When a child says “I’m so dumb” (or “I’m so *insert negative adjective here*”), we probably find we automatically respond with “No, you aren’t. You are clever” because that is what we are told to say. Because we feel that this will make it better. My question is, do you honestly think that they believe you? Whenever a child says anything and we respond in a way that is supportive but is the exact opposite to the feeling the child has expressed, what makes you think that they will take your word as gospel? They probably won’t. The child will likely just think, ‘they don’t get it, they don’t get me’.
If we can manage to sit the the discomfort and pain of this feeling with our children we will learn a lot more, will feel understood and trust will be strengthened.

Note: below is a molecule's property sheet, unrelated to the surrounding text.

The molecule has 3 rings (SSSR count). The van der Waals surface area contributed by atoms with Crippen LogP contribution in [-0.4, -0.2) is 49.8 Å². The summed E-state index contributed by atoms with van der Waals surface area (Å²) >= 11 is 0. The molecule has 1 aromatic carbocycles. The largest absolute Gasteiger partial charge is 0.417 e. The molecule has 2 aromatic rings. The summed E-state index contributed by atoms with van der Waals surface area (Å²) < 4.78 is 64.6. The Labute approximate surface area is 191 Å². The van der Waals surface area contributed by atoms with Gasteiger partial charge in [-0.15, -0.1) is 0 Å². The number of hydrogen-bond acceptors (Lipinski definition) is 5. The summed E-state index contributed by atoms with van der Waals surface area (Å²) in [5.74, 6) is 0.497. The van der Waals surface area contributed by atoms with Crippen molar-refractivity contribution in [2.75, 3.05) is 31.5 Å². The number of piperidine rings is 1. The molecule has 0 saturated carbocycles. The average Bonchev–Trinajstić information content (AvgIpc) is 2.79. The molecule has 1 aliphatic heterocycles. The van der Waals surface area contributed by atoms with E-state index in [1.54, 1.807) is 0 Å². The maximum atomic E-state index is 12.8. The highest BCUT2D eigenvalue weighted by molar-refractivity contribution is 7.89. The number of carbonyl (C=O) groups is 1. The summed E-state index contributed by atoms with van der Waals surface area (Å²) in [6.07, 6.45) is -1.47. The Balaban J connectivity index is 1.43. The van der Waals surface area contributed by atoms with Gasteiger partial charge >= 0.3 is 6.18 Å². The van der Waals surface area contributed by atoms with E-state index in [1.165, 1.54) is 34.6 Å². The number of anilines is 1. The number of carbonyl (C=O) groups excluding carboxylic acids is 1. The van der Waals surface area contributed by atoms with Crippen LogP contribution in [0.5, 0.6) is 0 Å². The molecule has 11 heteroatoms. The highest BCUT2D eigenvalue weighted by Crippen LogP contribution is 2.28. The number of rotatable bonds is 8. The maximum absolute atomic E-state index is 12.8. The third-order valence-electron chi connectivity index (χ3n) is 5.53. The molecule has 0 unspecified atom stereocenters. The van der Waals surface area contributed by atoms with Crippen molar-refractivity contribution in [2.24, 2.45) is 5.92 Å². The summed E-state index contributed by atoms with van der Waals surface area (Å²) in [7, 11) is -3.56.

An example response might be “You’re feeling dumb at the moment? That’s hard for me to hear but I’m so grateful that you told me. Can you help me understand what makes you feel this way?” No need to come in and try to be the fixer. All the fix it method is doing is putting duct tape over the split. It will continue to show it’s head or worse, it won’t, until it finally explodes.
It is hard, vulnerable often uncomfortable but so powerful to lean into the discomfort.